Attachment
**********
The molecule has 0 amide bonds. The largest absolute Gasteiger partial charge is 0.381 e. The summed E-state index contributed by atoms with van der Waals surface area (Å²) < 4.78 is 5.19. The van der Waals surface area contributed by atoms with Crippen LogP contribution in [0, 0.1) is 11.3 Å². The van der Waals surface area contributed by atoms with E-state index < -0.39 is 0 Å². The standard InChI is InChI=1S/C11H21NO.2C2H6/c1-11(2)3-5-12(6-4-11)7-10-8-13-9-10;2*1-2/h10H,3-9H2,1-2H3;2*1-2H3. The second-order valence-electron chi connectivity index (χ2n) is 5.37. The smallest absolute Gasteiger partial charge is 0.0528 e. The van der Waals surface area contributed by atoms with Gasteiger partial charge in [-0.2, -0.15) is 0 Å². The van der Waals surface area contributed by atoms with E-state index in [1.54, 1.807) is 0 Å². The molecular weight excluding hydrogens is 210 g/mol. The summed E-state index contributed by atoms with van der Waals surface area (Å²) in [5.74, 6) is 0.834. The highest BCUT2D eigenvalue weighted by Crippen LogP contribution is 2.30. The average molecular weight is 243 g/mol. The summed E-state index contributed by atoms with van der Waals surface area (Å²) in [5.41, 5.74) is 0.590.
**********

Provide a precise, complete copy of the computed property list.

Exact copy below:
The molecule has 0 amide bonds. The largest absolute Gasteiger partial charge is 0.381 e. The summed E-state index contributed by atoms with van der Waals surface area (Å²) < 4.78 is 5.19. The van der Waals surface area contributed by atoms with Crippen LogP contribution in [0, 0.1) is 11.3 Å². The van der Waals surface area contributed by atoms with E-state index < -0.39 is 0 Å². The standard InChI is InChI=1S/C11H21NO.2C2H6/c1-11(2)3-5-12(6-4-11)7-10-8-13-9-10;2*1-2/h10H,3-9H2,1-2H3;2*1-2H3. The second-order valence-electron chi connectivity index (χ2n) is 5.37. The smallest absolute Gasteiger partial charge is 0.0528 e. The van der Waals surface area contributed by atoms with Gasteiger partial charge in [-0.2, -0.15) is 0 Å². The van der Waals surface area contributed by atoms with E-state index in [1.54, 1.807) is 0 Å². The molecular weight excluding hydrogens is 210 g/mol. The summed E-state index contributed by atoms with van der Waals surface area (Å²) in [5.74, 6) is 0.834. The highest BCUT2D eigenvalue weighted by Crippen LogP contribution is 2.30. The average molecular weight is 243 g/mol. The summed E-state index contributed by atoms with van der Waals surface area (Å²) in [5.41, 5.74) is 0.590.